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Lifaloft: The new lightweight thermal insulation proposal by Helly Hansen.

Over the last two month I’ve been testing a new fabric. Again, it’s an innovative fabric, and again brought by Helly Hansen. I’ve taken it ski touring, climbing, on alpinism, ice climbing, skiing in the resort and hiking. I have worn it in the Pyrenees, Picos de Europa, in the Norwegian arctic and ranging from proper winter days to proper sticky warm days. Well, Lifaloft: let’s see what it’s all about.

One of the best seller fabrics by Helly Hansen and strongly appreciated by the public is their Lifa fabric, the one they use for making their baselayer range. I know what I’m talking about as In my norwegian summer, fall in northern Spain and Pyrenean winter, I’ve been putting the lifa range and all its variations to test.

Summing up, the Lifa fabric has an achieved ratio of heat performance and breathability coming at a great weight. Moreover, can go for a long run before starting to absorb moist, and when it does, it doesn’t really get soaked while you keep your layering strategy a bit on point. Such characteristics make it a great options for long activities involving endurance in the cold.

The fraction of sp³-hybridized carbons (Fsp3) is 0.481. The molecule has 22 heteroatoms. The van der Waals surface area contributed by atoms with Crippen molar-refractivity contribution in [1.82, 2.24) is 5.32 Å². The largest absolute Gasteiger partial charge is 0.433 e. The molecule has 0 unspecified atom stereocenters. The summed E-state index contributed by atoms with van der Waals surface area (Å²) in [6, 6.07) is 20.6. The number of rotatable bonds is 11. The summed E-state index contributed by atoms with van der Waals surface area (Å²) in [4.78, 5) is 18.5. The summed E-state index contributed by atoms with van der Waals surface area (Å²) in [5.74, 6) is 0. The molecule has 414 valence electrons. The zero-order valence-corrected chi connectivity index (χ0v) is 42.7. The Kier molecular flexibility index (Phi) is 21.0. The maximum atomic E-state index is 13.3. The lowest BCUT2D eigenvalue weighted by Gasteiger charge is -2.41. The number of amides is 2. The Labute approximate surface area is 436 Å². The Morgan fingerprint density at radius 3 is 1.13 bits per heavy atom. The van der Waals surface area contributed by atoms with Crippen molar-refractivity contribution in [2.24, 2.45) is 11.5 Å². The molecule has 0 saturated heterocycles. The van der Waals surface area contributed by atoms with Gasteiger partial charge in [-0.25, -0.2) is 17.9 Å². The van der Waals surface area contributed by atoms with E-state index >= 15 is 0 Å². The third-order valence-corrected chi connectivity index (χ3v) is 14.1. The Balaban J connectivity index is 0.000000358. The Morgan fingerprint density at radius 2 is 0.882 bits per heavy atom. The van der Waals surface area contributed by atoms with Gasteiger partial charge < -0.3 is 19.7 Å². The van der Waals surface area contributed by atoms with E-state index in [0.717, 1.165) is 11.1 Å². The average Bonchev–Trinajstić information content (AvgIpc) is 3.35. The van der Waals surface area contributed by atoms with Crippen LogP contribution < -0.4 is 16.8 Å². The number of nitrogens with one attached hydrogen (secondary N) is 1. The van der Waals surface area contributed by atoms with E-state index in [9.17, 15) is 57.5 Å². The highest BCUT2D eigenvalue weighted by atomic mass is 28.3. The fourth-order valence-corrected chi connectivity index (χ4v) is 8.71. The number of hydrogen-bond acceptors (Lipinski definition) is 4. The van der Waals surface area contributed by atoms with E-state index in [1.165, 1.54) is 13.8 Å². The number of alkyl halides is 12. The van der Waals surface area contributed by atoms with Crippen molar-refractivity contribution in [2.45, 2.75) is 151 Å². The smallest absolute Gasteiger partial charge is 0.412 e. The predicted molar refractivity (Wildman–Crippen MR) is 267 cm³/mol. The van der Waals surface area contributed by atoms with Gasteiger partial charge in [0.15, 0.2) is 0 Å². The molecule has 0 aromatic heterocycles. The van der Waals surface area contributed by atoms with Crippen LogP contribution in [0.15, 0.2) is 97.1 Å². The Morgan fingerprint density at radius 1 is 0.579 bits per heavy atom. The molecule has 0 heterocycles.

Where do I want to come up with this? Well, there is a tendency lately with manufacturers from stepping aside the typical three layer strategy and invest in developing hybrid solutions or even seeking completely new base proposals. Lifaloft is a a proposal by Helly Hansen that seeks combining the lifa fabric with primaloft; hence the name. Bringing in the one side the heat generating power of primaloft with the lightness and breathability of the Lifa for creating a sort of hybrid in between a base layer and an insulation layer.

In their inner studies they have achieved 20% higher ratio of insulation/weight from their previous fabric, positioning the Lifaloft as a legit candidate in the category of insulating layers at a super reduced weight. This category is now dominated by the Mountain Hardwear ghost whisperer, the Patagonia micro puff and the Rab microlight summit.